By Michael Skolnik
I remember growing up and always hearing my parents and their friends talk about one pivotal moment in their lives. They remembered exactly where they were at that point. Exactly who told them the news. Exactly how they felt once it all sunk in. When President John F. Kennedy was assassinated in 1963, everyone who was alive during that time remembers.
One year ago, today, was our generation’s moment. It was late on a Saturday night. Some of us were out to dinner. Some of us were home with our families. Some of us were still shopping. Some of us were driving in our cars. But, no matter where we were, we all heard and we all will always remember. Shortly after 10PM Eastern Standard Time, after 16 hours of deliberation, a six member, all-female jury acquitted George Zimmerman of murdering 17 year old Trayvon Martin. Silence. Quiet. And then some tears. Rolled down my face as I sat in my living room watching the television with my girlfriend tightly holding my hand. I had sat in the courtroom in Sanford, Florida, for weeks with the family of Trayvon, but I felt it would be easier to watch the verdict from my home. Motionless, I sat for hours.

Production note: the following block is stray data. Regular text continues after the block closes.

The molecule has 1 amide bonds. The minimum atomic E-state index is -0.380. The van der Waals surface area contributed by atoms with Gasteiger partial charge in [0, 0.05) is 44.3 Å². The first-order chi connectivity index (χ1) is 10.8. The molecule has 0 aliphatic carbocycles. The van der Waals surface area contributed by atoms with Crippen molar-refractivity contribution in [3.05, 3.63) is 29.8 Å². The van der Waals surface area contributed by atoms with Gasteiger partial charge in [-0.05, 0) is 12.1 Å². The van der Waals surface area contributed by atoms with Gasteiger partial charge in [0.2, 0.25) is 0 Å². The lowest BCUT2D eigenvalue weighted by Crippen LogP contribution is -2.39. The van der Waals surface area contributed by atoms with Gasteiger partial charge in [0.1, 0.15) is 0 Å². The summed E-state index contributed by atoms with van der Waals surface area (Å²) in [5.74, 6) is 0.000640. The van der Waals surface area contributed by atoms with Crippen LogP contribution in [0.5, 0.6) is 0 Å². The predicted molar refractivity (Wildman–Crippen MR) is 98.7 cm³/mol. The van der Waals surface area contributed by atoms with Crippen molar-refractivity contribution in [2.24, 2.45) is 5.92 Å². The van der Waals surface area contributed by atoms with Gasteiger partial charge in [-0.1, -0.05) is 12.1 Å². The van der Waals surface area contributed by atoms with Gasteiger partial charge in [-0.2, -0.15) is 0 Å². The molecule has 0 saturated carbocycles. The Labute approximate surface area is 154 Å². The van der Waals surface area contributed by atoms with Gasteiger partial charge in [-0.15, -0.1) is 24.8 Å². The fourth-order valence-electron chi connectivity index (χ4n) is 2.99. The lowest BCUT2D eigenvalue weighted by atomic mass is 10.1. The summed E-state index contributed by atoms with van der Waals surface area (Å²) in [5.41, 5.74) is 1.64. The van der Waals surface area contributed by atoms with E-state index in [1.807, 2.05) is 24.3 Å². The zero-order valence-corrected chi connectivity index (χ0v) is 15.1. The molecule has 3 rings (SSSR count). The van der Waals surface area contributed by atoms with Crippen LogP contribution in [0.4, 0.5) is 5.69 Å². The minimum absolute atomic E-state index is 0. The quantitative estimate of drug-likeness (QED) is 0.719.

For millions of Americans around the country and millions of supporters around the world, we were hurt. We were saddened. We were deeply disappointed. And yes we will always remember that moment for the rest of lives, however there are two people whose pain and suffering is unmatched. Tracy Martin and Sybrina Fulton, the parents of the unarmed teenager, stayed out of court that night, as they had no intention of hearing the verdict read aloud in front of them. Instead, privately, they dealt with the decision to let George Zimmerman roam free in their own way. With courage, honor and grace, Tracy and Sybrina marched on. Nothing, not even watching the killer of their youngest child be found not guilty, would stop them from their mission to heal America.